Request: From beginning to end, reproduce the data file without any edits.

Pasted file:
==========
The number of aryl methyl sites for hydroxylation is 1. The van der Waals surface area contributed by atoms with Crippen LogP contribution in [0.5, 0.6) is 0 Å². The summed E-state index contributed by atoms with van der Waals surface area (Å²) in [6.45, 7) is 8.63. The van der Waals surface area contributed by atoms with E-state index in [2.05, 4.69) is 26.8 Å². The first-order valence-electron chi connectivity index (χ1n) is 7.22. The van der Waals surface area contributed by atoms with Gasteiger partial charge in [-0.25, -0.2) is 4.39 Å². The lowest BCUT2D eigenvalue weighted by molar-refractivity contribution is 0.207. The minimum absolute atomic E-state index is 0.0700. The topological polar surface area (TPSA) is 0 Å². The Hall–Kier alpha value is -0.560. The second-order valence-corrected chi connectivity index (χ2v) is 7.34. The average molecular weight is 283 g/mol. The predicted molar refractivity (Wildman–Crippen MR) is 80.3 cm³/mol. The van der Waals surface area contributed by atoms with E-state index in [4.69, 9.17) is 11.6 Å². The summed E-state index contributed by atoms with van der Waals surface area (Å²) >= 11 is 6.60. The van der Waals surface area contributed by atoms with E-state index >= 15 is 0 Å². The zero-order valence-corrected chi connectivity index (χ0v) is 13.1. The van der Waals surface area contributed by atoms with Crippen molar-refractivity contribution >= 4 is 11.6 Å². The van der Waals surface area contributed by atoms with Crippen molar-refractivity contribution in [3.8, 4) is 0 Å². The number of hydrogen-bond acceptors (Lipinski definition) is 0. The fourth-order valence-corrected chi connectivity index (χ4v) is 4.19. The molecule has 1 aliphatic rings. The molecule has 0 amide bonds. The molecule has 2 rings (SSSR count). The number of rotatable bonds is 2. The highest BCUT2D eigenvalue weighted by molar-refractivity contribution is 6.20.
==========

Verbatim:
The number of aryl methyl sites for hydroxylation is 1. The van der Waals surface area contributed by atoms with Crippen LogP contribution in [0.5, 0.6) is 0 Å². The summed E-state index contributed by atoms with van der Waals surface area (Å²) in [6.45, 7) is 8.63. The van der Waals surface area contributed by atoms with E-state index in [2.05, 4.69) is 26.8 Å². The first-order valence-electron chi connectivity index (χ1n) is 7.22. The van der Waals surface area contributed by atoms with Gasteiger partial charge in [-0.25, -0.2) is 4.39 Å². The lowest BCUT2D eigenvalue weighted by molar-refractivity contribution is 0.207. The minimum absolute atomic E-state index is 0.0700. The topological polar surface area (TPSA) is 0 Å². The Hall–Kier alpha value is -0.560. The second-order valence-corrected chi connectivity index (χ2v) is 7.34. The average molecular weight is 283 g/mol. The predicted molar refractivity (Wildman–Crippen MR) is 80.3 cm³/mol. The van der Waals surface area contributed by atoms with E-state index in [4.69, 9.17) is 11.6 Å². The summed E-state index contributed by atoms with van der Waals surface area (Å²) >= 11 is 6.60. The van der Waals surface area contributed by atoms with E-state index >= 15 is 0 Å². The zero-order valence-corrected chi connectivity index (χ0v) is 13.1. The van der Waals surface area contributed by atoms with Crippen molar-refractivity contribution >= 4 is 11.6 Å². The van der Waals surface area contributed by atoms with Crippen molar-refractivity contribution in [3.8, 4) is 0 Å². The number of hydrogen-bond acceptors (Lipinski definition) is 0. The fourth-order valence-corrected chi connectivity index (χ4v) is 4.19. The molecule has 1 aliphatic rings. The molecule has 0 amide bonds. The molecule has 2 rings (SSSR count). The number of rotatable bonds is 2. The highest BCUT2D eigenvalue weighted by molar-refractivity contribution is 6.20.